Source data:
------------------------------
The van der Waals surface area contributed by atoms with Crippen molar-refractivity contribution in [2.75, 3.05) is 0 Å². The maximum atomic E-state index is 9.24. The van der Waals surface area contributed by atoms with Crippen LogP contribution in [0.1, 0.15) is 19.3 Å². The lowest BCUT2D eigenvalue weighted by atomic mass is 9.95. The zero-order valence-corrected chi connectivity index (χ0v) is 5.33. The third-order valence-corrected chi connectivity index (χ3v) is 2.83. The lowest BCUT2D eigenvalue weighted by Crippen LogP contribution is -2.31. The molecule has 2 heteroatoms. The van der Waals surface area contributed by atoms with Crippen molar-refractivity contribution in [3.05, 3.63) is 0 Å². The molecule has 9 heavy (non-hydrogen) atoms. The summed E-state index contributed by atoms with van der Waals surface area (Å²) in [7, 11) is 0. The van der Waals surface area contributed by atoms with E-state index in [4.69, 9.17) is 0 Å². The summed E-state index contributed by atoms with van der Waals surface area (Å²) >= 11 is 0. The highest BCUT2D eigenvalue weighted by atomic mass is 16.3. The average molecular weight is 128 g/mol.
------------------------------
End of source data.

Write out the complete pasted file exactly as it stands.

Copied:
The van der Waals surface area contributed by atoms with Crippen molar-refractivity contribution in [2.75, 3.05) is 0 Å². The maximum atomic E-state index is 9.24. The van der Waals surface area contributed by atoms with Crippen LogP contribution in [0.1, 0.15) is 19.3 Å². The lowest BCUT2D eigenvalue weighted by atomic mass is 9.95. The zero-order valence-corrected chi connectivity index (χ0v) is 5.33. The third-order valence-corrected chi connectivity index (χ3v) is 2.83. The lowest BCUT2D eigenvalue weighted by Crippen LogP contribution is -2.31. The molecule has 2 heteroatoms. The van der Waals surface area contributed by atoms with Crippen molar-refractivity contribution in [3.05, 3.63) is 0 Å². The molecule has 9 heavy (non-hydrogen) atoms. The summed E-state index contributed by atoms with van der Waals surface area (Å²) in [7, 11) is 0. The van der Waals surface area contributed by atoms with E-state index in [4.69, 9.17) is 0 Å². The summed E-state index contributed by atoms with van der Waals surface area (Å²) >= 11 is 0. The highest BCUT2D eigenvalue weighted by atomic mass is 16.3. The average molecular weight is 128 g/mol.